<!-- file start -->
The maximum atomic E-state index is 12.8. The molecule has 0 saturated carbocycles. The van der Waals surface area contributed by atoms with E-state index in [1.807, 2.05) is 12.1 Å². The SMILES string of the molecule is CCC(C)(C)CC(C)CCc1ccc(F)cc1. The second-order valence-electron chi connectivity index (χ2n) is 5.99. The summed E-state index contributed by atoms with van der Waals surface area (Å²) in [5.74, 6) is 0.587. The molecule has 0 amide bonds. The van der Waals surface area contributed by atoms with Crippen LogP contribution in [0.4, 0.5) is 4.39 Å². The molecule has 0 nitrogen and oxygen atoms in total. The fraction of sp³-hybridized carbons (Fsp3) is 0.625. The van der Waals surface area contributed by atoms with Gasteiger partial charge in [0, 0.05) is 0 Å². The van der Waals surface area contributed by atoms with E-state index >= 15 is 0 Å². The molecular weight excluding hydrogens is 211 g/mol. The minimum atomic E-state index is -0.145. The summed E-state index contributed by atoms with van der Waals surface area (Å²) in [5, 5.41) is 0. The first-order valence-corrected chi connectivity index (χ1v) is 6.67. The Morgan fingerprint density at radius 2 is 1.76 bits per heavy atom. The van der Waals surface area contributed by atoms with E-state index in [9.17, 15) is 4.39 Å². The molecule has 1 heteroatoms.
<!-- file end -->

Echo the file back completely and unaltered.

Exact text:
The maximum atomic E-state index is 12.8. The molecule has 0 saturated carbocycles. The van der Waals surface area contributed by atoms with E-state index in [1.807, 2.05) is 12.1 Å². The SMILES string of the molecule is CCC(C)(C)CC(C)CCc1ccc(F)cc1. The second-order valence-electron chi connectivity index (χ2n) is 5.99. The summed E-state index contributed by atoms with van der Waals surface area (Å²) in [5.74, 6) is 0.587. The molecule has 0 amide bonds. The van der Waals surface area contributed by atoms with Crippen LogP contribution in [0.4, 0.5) is 4.39 Å². The molecule has 0 nitrogen and oxygen atoms in total. The fraction of sp³-hybridized carbons (Fsp3) is 0.625. The van der Waals surface area contributed by atoms with Gasteiger partial charge in [0, 0.05) is 0 Å². The van der Waals surface area contributed by atoms with E-state index >= 15 is 0 Å². The molecular weight excluding hydrogens is 211 g/mol. The minimum atomic E-state index is -0.145. The summed E-state index contributed by atoms with van der Waals surface area (Å²) in [5, 5.41) is 0. The first-order valence-corrected chi connectivity index (χ1v) is 6.67. The Morgan fingerprint density at radius 2 is 1.76 bits per heavy atom. The van der Waals surface area contributed by atoms with E-state index in [9.17, 15) is 4.39 Å². The molecule has 1 heteroatoms.